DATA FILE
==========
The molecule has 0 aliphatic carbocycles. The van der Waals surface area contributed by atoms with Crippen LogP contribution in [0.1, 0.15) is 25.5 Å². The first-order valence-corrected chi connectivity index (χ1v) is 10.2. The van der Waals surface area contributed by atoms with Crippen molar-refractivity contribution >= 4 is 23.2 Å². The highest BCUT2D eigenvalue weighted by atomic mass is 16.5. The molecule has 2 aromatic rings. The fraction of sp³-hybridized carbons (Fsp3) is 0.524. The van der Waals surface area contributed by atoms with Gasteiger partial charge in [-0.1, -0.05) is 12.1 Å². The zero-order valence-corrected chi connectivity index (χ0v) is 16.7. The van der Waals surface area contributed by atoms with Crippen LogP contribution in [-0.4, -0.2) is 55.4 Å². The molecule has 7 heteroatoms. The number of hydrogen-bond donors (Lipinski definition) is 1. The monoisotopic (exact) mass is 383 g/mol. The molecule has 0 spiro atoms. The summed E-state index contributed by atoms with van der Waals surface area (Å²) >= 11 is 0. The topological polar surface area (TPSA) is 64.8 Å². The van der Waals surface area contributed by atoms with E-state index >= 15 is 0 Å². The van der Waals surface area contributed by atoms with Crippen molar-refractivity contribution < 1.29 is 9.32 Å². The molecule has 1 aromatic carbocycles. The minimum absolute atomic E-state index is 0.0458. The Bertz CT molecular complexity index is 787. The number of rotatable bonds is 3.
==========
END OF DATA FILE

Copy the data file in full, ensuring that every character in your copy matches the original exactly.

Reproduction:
The molecule has 0 aliphatic carbocycles. The van der Waals surface area contributed by atoms with Crippen LogP contribution in [0.1, 0.15) is 25.5 Å². The first-order valence-corrected chi connectivity index (χ1v) is 10.2. The van der Waals surface area contributed by atoms with Crippen molar-refractivity contribution >= 4 is 23.2 Å². The highest BCUT2D eigenvalue weighted by atomic mass is 16.5. The molecule has 2 aromatic rings. The fraction of sp³-hybridized carbons (Fsp3) is 0.524. The van der Waals surface area contributed by atoms with Gasteiger partial charge in [-0.1, -0.05) is 12.1 Å². The zero-order valence-corrected chi connectivity index (χ0v) is 16.7. The van der Waals surface area contributed by atoms with Crippen LogP contribution in [-0.4, -0.2) is 55.4 Å². The molecule has 7 heteroatoms. The number of hydrogen-bond donors (Lipinski definition) is 1. The monoisotopic (exact) mass is 383 g/mol. The molecule has 0 spiro atoms. The summed E-state index contributed by atoms with van der Waals surface area (Å²) >= 11 is 0. The topological polar surface area (TPSA) is 64.8 Å². The van der Waals surface area contributed by atoms with E-state index >= 15 is 0 Å². The van der Waals surface area contributed by atoms with Crippen molar-refractivity contribution < 1.29 is 9.32 Å². The molecule has 1 aromatic carbocycles. The minimum absolute atomic E-state index is 0.0458. The Bertz CT molecular complexity index is 787. The number of rotatable bonds is 3.